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Real-life body snatchers: deceased woman's body stolen for medical research


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(NaturalNews) The family of a New York City woman who recently died of old age is threatening to sue after the woman's body was apparently stolen and almost used for medical research without permission. The New York Daily News (NYDN) explains that 85-year-old Aura Ballesteros, who died peacefully in her sleep on May 16, was taken from the Jacobi Medical Center where her body was being stored and moved to the Albert Einstein College of Medicine for "anatomical donation."

Hector Ballesteros, Aura's son, says he obtained permission from the city medical examiner to store the body of his mother at the city morgue until June 16 while he made funeral arrangements with his two sisters who live in Colombia. The city had agreed to these terms, but somehow Ballesteros' body was taken on June 2 from the facility and moved for the intent of being dissected and used for medical research.

"I called the Bronx morgue right away and the person there confirmed they sent the body," explained Hector to The News. "I said, 'You made a mistake,' and he didn't say anything. He did not apologize. I told them I wanted the body back in the same condition (as) how it was."

The transfer was admittedly made in error, but why it occurred is still a mystery. And while Ballesteros' body was not actually dissected, thanks to it being caught in time, the family says it was embalmed without their permission, leaving bruises on her neck and legs and swelling in her face. Hector says after being embalmed, the body did not as closely resemble how his mother looked prior to it.

"The face is changed. I know it's my mother, but she looks different, like another person," he explained. "Supposedly, all the organs and the brain are inside her. I'm totally upset, sad, depressed."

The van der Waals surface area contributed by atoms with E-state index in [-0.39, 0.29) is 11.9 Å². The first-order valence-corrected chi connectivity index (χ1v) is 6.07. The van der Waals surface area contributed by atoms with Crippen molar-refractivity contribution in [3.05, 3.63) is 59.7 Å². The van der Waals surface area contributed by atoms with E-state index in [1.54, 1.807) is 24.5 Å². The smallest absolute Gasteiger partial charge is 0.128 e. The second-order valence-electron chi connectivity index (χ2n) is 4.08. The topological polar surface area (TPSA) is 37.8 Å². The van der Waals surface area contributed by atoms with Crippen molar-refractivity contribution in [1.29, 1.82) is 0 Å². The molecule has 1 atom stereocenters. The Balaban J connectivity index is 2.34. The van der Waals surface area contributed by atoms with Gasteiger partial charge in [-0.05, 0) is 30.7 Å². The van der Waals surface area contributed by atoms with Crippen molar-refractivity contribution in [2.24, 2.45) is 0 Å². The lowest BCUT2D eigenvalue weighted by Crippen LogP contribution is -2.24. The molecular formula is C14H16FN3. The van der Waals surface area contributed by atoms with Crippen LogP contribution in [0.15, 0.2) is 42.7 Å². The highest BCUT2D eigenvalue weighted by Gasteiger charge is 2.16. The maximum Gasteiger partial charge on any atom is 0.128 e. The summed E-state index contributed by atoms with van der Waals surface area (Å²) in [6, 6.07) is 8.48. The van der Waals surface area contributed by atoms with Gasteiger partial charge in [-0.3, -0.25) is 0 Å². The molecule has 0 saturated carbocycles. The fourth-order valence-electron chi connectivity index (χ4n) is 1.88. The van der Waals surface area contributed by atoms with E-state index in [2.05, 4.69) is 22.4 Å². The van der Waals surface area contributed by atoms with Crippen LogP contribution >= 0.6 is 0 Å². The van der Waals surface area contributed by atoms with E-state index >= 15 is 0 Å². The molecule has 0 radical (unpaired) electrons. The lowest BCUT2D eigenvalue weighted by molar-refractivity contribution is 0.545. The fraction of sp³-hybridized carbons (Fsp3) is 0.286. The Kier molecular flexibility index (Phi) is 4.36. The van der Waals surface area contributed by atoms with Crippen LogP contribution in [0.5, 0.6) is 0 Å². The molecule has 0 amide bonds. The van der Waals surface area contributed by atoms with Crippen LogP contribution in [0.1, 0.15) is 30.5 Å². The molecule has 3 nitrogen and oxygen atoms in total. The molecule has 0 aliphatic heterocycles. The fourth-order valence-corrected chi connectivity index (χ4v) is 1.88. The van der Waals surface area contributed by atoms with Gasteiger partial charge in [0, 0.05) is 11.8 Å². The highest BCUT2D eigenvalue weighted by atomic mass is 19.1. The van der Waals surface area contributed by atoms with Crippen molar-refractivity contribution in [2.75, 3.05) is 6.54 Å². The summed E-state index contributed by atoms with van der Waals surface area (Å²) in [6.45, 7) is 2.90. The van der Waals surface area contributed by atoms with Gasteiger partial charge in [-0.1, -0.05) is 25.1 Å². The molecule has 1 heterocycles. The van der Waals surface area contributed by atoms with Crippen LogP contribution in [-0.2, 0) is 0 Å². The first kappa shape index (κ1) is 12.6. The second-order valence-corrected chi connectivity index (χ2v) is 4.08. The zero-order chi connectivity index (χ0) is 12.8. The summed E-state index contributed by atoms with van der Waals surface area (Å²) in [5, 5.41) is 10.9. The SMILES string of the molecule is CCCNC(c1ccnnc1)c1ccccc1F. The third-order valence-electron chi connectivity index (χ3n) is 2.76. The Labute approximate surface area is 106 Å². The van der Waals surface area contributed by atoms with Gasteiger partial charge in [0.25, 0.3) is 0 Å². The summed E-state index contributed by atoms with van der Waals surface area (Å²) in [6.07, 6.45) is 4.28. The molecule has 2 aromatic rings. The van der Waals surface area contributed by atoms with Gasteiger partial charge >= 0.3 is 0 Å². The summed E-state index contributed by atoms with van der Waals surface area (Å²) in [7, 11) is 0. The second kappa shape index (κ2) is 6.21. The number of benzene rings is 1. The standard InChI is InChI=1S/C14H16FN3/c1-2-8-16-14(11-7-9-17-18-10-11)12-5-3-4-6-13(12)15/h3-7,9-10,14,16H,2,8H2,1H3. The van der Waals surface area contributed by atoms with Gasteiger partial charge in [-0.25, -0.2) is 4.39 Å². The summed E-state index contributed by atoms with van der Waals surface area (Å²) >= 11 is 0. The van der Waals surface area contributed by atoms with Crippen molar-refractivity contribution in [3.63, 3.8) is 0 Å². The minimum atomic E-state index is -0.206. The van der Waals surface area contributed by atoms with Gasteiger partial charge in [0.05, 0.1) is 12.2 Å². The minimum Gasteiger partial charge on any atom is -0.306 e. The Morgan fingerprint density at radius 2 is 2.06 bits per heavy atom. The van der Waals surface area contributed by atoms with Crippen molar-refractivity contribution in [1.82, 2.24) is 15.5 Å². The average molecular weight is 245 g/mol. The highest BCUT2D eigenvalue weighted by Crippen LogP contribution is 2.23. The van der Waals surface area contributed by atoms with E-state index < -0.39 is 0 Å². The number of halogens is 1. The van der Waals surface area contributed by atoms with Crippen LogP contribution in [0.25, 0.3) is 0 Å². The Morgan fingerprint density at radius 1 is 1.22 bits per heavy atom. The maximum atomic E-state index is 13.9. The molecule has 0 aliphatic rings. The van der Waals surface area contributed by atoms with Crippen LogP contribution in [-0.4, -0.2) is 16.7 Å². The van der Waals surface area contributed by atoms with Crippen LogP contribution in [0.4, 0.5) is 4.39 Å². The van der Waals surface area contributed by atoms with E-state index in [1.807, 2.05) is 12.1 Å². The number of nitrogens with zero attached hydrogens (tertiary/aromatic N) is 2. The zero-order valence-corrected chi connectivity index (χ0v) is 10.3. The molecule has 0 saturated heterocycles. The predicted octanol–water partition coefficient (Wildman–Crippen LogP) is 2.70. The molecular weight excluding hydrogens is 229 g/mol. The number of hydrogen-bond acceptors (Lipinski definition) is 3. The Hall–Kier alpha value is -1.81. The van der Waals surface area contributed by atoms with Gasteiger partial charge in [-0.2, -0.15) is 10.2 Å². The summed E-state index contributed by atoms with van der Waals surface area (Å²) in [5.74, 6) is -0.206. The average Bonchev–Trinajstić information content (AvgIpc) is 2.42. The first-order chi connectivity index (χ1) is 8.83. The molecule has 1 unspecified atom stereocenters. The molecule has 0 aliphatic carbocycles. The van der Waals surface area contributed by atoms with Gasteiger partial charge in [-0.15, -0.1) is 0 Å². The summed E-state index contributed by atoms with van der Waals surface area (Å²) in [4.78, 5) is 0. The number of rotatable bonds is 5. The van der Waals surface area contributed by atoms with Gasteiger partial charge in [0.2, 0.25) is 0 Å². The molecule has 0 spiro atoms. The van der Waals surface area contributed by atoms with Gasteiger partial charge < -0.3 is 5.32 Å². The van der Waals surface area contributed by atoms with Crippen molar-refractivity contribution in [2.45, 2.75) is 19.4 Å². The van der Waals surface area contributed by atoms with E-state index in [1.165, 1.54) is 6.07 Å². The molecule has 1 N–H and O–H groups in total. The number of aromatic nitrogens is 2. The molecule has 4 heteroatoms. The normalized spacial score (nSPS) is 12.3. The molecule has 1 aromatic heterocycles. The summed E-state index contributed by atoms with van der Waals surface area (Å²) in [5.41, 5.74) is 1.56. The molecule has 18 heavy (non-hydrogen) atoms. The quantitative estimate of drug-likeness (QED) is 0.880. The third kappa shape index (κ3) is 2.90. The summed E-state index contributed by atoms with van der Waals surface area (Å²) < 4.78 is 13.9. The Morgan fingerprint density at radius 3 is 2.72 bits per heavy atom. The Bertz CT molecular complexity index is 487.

State officials claim the whole thing was just a big mistake, denying liability

While New York state law allows for corpses not claimed by next of kin within 14 days to be donated to medical schools or sent to a nearby burial field without permission, Ballesteros' case had been specially arranged. Because of this, the family is now planning to sue the city for the error, claiming that it has caused them severe emotional distress.

"The city medical examiner's office has a sacred responsibility and needs to reexamine its procedures so this never happens again," stated Sanford Rubenstein, the family's attorney, to The News. "Obviously it was negligence ... carelessness, recklessness."

Chief medical examiner's office spokeswoman Julie Bolcer told the media that while Ballesteros' body was, in fact, embalmed, without permission, it was not actually dissected. It was merely a mistake, she claims, as morgue workers apparently failed to observe the special hold notice that was placed on the body, resulting in it being transferred by default.

"Appropriate personnel actions are being taken to ensure such a mistake doesn't happen again," added Barbara Butcher, the office's chief of staff, as quoted by NBC News.

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